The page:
SEVEN ex-convicts who completed prison terms in South Africa were yesterday deported via Beitbridge along with 213 other Zimbabweans who had been raided for violating Pretoria’s immigration laws.
The group arrived in the country around midday in a convoy of hired four buses.
The move to deport the Zimbabweans is part of the South Africans’ plans to decongest migrants holding centres and minimise the rate of new Covid19 infections.
Most of those deported were undocumented or had used fake travel documents while others had overstayed.
Zimbabweans are allowed a stay of not more than 90 days (three months) within a period of 12 months.
However, most of those who are there on a less formal arrangement are in the habit of extending their stay illegally and are routinely rounded up by the police or immigration officers.
Yesterday’s group is the largest contingent of deportees to arrive via Beitbridge since the beginning of the year.
Zimbabwe’s Consul-General to Johannesburg Mrs Melody Chaurura said their hosts have not been able to deport people in the last two weeks and that the group had been detained at Lindela Holding Centre in Gauteng province.
She said on average less than 100 people were being sent home from South Africa weekly.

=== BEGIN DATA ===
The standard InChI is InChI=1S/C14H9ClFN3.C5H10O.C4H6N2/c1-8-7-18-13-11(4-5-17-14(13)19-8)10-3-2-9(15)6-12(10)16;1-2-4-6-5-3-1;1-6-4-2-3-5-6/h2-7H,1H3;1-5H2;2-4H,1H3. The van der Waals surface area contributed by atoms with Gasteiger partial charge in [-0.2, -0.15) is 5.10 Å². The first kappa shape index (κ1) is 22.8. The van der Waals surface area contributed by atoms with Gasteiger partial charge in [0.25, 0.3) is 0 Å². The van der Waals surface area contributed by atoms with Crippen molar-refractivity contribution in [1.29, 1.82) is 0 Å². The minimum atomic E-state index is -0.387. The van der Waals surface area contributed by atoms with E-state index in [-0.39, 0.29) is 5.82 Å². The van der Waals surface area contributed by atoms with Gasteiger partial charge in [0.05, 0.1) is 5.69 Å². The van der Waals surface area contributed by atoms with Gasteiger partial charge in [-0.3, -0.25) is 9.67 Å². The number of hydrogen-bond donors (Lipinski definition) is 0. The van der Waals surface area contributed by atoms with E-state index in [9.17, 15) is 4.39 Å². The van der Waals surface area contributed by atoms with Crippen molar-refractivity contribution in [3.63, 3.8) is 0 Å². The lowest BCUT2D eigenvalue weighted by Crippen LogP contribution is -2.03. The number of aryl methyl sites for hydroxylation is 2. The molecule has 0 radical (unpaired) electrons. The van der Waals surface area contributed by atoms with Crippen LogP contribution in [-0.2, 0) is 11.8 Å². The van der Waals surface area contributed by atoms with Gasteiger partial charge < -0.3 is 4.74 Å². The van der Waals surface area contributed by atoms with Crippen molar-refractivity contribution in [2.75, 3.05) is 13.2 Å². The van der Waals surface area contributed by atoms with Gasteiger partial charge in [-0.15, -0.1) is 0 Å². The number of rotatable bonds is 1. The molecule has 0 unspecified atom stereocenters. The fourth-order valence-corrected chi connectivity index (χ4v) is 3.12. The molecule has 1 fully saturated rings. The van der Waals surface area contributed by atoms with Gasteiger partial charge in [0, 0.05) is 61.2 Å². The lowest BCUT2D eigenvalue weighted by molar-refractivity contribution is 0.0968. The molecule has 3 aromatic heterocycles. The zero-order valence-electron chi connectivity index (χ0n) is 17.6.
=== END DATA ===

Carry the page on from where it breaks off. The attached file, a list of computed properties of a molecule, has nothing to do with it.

“This is the largest group so far. It’s part of the routine weekly deportations. The high number is due to the fact that no deportations were carried out two weeks prior,” said Mrs Chaurura.
Upon arrival at Beitbridge, the deportees were screened by the border and health authorities and also tested for Covid19.
Those that will test positive for the condition, will be put in isolation, while those testing negative will be sent to their respective homes for quarantine.
With respect to the ex-cons, they are also profiled by the police.
By the end of the day yesterday, the deportees were still being processed.
Between January and June this year 3 203 Zimbabweans were deported from South Africa by road.
In addition, an average of 9 000 are rounded up for various immigration offences and deported via Beitbridge annually.
Since the beginning of the Covid19 pandemic, the deportees and returnees are being processed at the Beitbridge Quarantine, Isolation and Transit Centre.
So far, over 18 000 Zimbabweans, among them, deportees from Eswatini, Lesotho and South Africa have passed through the centre between March 2020 and June 2021.
Meanwhile, the Provincial Social Development Officer Mr Criswell Nyakudya said the Government was now gradually re-opening quarantine and isolation centres to accommodate deportees and Zimbabwean returnees coming in through Beitbridge and Plumtree border posts.
The centres had been closed as the country moved into Covid19 lockdown level 2.
Mr Nyakudya said prior to the latest development, they had left only the Beitbridge and Esigodini quarantine centres open.
“We will open the various quarantine centres in the country depending on the demand for space,” he said.